Question special

One thing that is I most valued during my experience in the "flipped classroom" in the pre-clinical year at our school was the presence of near-peer teachers, fourth and firth year medical students who volunteered their time as in-classroom student tutors. It was particularly helpful to have their help and experience--not only were they closer to us students in terms of their own learning (and could therefore understand our struggles or misunderstandings!) but they also offered hope and inspiration by sharing stories of how what we were learning in the classroom applied on the wards.

I'm curious whether other institutions have incorporated near-peer tutors in the "flipped classroom" model? If so, have these students been prepared for this role in any way?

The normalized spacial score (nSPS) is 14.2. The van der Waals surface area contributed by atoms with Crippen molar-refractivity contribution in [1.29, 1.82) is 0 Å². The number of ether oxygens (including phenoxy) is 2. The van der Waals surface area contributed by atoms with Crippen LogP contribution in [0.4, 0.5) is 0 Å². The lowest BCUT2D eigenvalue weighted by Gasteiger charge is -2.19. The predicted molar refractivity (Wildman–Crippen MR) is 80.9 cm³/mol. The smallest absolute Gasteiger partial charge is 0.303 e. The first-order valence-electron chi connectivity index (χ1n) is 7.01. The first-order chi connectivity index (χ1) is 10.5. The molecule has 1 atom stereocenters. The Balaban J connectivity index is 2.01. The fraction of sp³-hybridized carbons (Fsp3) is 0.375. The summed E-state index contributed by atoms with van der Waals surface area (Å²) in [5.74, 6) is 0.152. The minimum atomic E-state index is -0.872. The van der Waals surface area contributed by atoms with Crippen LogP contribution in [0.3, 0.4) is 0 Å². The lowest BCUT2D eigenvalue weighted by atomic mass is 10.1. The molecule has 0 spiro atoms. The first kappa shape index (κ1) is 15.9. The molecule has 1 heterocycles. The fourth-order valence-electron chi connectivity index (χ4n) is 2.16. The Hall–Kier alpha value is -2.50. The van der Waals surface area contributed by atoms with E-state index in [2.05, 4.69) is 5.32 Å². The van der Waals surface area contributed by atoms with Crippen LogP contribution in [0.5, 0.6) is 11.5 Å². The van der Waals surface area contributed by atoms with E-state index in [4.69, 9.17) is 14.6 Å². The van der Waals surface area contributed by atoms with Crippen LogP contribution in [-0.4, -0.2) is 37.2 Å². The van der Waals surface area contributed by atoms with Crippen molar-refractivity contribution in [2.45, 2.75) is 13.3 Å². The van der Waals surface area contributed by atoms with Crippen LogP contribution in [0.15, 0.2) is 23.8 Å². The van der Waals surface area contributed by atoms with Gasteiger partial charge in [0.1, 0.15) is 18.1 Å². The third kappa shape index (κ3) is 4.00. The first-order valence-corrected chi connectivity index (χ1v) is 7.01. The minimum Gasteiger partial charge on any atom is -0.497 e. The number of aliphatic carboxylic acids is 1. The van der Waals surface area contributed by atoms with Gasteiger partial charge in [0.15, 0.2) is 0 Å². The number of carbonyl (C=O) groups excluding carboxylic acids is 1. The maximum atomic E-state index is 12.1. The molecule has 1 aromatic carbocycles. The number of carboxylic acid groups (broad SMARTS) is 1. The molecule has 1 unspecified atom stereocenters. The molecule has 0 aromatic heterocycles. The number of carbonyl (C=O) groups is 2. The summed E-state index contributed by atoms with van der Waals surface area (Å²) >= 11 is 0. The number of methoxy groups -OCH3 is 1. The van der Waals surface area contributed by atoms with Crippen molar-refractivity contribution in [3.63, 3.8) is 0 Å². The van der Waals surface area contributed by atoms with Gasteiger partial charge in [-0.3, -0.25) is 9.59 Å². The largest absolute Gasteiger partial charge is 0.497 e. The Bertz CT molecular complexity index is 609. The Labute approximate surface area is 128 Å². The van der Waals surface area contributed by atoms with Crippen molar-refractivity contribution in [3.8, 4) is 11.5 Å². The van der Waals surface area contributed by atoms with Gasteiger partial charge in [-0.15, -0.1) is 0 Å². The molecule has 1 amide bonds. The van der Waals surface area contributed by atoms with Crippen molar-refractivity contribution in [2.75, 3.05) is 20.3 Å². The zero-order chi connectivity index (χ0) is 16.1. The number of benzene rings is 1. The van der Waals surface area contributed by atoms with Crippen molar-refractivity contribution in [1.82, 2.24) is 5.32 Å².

What do our discussants think about the "flipped classroom" model not only promoting self-directed learning, but also perhaps inspiring students to think more explicitly about medical education, and perhaps their own teaching abilities? The flipped classroom certainly offers many opportunities for students to teach one another. This may have a longer term benefit of helping students become better teachers themselves--either as student-tutors, residents, or attending physicians. Many in medicine choose to take on a dual role of both providing care for patients and teaching trainees and students--is there any evidence that learning in this model not only fosters better learning but also improves teaching down the line?